Pylons linked to cancer risk in children

A leading Irish expert on human disease has said there is “reasonable evidence” that high-voltage overhead powerlines increase cancer risk in children — but also warned that car accidents pose a far greater risk.

Exposure to high voltage magnetic fields generated by pylons could lead to an increase of 1% in child deaths from acute lymphoblastic leukaemia, according to Dr Anthony Staines, an epidemiologist and chairman of health systems at Dublin City University.

Each year, some 50 to 60 children die from this type of cancer.

“This would be equal to about one death every 20 or 30 years… and it’s not known what proportion of these deaths would be due to exposure [specifically] from pylons,” Dr Staines said.

“In contrast there are up to 10-20 deaths of children aged one to four each year in road traffic accidents.”

Dr Staines was speaking at a seminar on the EirGrid pylon project organised by MEP Phil Prendergast, whose constituency is in the heart of the planned €400m pylon corridor from Cork to Wexford.

“The costs and benefits of proposed actions need to be weighed together and that is something for people other than me to do. That would be a political decision. I can just present the evidence to date. The intervention does need to be proportionate” he said.

Dr Staines said international academic research had consistently found an increased risk of acute lymphoblastic leukaemia in children exposed to high-voltage electromagnetic fields as created by electrical powerlines.

However, he said there is still not a biological explanation as to what causes this risk to multiply by 1.3-1.4 times and that this gap meant scientists are unable to definitively say one caused the other.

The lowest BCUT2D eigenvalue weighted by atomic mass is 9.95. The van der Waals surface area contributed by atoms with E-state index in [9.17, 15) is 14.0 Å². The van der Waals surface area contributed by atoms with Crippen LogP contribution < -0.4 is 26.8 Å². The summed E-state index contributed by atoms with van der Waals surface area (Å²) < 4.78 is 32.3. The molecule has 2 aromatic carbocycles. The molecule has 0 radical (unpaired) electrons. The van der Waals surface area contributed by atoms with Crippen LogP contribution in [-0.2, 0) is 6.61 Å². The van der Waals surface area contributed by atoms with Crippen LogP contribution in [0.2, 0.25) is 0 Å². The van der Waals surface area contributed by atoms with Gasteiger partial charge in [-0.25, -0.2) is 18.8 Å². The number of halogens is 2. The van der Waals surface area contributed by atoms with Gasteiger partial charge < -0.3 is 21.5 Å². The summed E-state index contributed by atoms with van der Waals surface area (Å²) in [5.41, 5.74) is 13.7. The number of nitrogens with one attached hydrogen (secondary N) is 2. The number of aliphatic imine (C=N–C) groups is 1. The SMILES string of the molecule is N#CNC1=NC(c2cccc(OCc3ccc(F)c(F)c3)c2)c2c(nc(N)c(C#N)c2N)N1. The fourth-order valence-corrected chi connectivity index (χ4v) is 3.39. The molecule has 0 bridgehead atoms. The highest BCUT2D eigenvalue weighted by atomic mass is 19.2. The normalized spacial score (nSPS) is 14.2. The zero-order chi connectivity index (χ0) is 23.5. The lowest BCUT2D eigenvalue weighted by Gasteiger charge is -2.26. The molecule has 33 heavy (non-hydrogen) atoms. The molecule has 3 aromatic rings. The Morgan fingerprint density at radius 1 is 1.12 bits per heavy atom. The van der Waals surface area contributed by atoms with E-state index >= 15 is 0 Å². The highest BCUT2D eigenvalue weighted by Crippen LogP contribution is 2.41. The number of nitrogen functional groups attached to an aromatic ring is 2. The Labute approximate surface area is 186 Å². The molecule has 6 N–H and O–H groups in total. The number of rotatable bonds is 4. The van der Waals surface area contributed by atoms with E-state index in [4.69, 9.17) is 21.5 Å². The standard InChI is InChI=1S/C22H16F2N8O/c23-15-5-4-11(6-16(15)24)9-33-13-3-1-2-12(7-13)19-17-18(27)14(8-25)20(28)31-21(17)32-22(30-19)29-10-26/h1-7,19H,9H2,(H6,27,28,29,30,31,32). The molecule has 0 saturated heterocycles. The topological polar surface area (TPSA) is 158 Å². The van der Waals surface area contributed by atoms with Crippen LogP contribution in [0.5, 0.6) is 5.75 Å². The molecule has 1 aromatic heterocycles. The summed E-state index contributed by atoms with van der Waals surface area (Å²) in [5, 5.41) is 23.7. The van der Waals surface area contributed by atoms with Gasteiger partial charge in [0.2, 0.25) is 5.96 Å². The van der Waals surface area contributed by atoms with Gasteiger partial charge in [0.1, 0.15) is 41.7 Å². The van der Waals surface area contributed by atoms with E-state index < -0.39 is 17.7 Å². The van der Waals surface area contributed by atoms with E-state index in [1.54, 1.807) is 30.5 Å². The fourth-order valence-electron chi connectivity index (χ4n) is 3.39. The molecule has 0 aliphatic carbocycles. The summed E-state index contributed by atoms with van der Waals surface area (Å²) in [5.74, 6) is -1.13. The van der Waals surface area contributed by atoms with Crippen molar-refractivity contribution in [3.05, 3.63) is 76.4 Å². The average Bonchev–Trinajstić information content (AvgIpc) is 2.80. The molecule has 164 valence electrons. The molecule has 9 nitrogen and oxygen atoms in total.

The International Agency for Cancer Research has categorised high-voltage magnetic fields as “possibly carcinogenic to humans”. This ranking was “very considered” and “not to be dismissed”, Dr Staines said, as it was a conservative body.

Dr Staines is the medical doctor and academic cited by Health Minister James Reilly when, as reported in the Irish Examiner, he sent a letter to Environment Minister Phil Hogan that cited health concerns around the East-West interconnector.

Meanwhile, Ms Prendergast and Dáil deputy Ann Phelan appeared to distance themselves from Labour Party colleague Pat Rabbitte’s handling of the EirGrid debacle.

The pair came under fire from some of the people attending the Friday night seminar for being part of a Government that is pushing the €400m Gridlink pylon project.

Ms Prendergast called on her constituents “to move beyond personality”.

“This forum here tonight and my work on this is genuine,” she said, adding that she will ask Mr Rabbitte to ensure representatives of the anti-pylon lobby are given the opportunity to meet with the McGuinness Commission when it begins its deliberations on whether an undergrounding of the project is feasible.


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